Thursday, August 27, 2009

Autism: Public Meltdown

I want to tell you about something that happened in the midst of moving to our new place. We loaded up everyones vehicles for our first trip. The volunteers were ready to go. Denver and I stopped at a gas station for something to drink and I offered Denver the chance to pick a donut. He felt pretty good about that and started looking over what they had to offer.

Then frustration set in. He didn't feel that he could make a choice. He felt overwhelmed. No doubt, the moving and all the extra activity around him helped to make that happen. I tried to make suggestions and even tried to just pick something for him. No, that wouldn't do. He just wanted to leave and started to get rather loud about that. So, with plenty of witnesses already, I paid for my drink and we went outside.

I opened the van and turned to wait for Denver to get in. He stood by the front of the vehicle crying. Now he wanted to go in and make a choice. By this time, I knew the volunteers had to be there, waiting for us to come open the door. I informed Denver that he would have to wait for the return trip now to make a decision because now it was too late. WHAMMO! Instant meltdown. He flailed, punching and kicking the side of the van and sank his teeth into his arm.

This required fast action on my part. I grabbed him up, taking assault myself, and put him into the seat of the van. I held his arms and legs down as best I could while endeavoring to avoid teeth and headbutting. His screaming, I'm sure could be heard two blocks away.

Well, in walks Joe Public, who thinks he knows what's going on, but doesn't. This guy comes up from behind me and sticks a spiderman toy into the midst of the fire. I took this as an outright intrusion. I turned to the man as best I could and said NO, I'm sorry but that won't help. I tried to explain that he just needed to calm down. Does the guy take the hint? NO. He tells me when a kid wants something that bad, I should just give it to him.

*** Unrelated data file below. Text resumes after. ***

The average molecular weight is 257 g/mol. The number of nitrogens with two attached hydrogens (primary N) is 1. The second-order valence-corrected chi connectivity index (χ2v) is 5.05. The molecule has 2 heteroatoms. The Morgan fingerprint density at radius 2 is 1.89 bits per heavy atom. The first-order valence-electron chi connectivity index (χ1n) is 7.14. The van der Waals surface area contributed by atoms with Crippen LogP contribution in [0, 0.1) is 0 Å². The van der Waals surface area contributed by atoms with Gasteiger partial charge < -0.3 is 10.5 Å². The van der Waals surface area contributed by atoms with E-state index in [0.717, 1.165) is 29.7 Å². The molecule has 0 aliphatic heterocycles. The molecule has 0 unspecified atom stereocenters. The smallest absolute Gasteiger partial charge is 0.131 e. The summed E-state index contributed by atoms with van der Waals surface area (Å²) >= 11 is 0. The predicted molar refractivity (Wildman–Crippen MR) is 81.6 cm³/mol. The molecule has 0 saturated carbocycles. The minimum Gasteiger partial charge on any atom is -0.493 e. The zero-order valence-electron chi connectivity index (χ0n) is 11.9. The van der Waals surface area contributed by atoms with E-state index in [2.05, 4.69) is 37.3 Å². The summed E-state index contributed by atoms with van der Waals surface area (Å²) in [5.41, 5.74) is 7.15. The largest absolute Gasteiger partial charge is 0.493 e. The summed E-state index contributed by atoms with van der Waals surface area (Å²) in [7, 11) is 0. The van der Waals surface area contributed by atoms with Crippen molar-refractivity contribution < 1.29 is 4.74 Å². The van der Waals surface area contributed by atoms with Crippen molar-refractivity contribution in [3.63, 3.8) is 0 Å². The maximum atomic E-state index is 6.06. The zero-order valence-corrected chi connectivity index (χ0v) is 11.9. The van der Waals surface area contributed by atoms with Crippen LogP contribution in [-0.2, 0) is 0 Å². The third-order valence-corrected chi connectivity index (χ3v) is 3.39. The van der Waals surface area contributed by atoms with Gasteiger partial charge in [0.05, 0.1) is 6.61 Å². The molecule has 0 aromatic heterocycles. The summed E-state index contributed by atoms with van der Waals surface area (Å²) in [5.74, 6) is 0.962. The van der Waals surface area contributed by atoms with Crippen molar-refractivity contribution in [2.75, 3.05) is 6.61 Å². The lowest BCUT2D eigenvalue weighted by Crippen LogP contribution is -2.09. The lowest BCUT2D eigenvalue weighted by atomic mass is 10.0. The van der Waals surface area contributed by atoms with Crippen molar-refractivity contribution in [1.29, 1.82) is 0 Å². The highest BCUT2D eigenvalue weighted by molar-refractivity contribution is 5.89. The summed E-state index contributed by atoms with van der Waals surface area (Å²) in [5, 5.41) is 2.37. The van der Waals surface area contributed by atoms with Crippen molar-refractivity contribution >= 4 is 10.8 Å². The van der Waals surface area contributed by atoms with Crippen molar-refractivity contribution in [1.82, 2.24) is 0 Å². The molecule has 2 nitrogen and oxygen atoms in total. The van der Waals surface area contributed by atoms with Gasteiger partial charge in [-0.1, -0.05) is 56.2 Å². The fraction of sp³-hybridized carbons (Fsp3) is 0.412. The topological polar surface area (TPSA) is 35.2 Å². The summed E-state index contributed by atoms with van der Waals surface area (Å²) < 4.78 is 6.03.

I told him he had no idea what was going on, that my son was having an autistic meltdown and he proceeded to argue. So I ordered him to get away from us. I even had to say it more than once. He did, but he called the police. Fortunately for me, a very kind lady, who witnessed the entire ordeal stepped in and spoke with the police officer as a witness.

I want to mention that the sight of the officer also scared my son. He thought Daddy was going to be taken away from him. I spoke with the officer and had Denver show his arm where he bit himself almost to the point of blood. The officer took down my information, listened intently, then said he was going to talk to the ones who made the call. That's when he said, "You can go".

Denver did get his donut, just as promised to him in the beginning. Too bad that man couldn't have listened. He only risked himself. In the midst of such a meltdown, spiderman doesn't mean jack. He risked having it thrown at him or getting bit. This is why public education and understanding are so important. Don't we get enough public embarrassment with a meltdown of an autistic child? The only thing we can do, is let it pass while preventing our kids from savagely hurting themselves. Can you imagine what it would look like if we didn't?

2 comments:

aspiemom said...

People do not understand.

((((Dave and Denver))))

I'm sorry.

Diamond_Wizard said...

Does the words "Mind your own business!" mean anything to some people. The same results of meltdown can happen with regular children--more or less!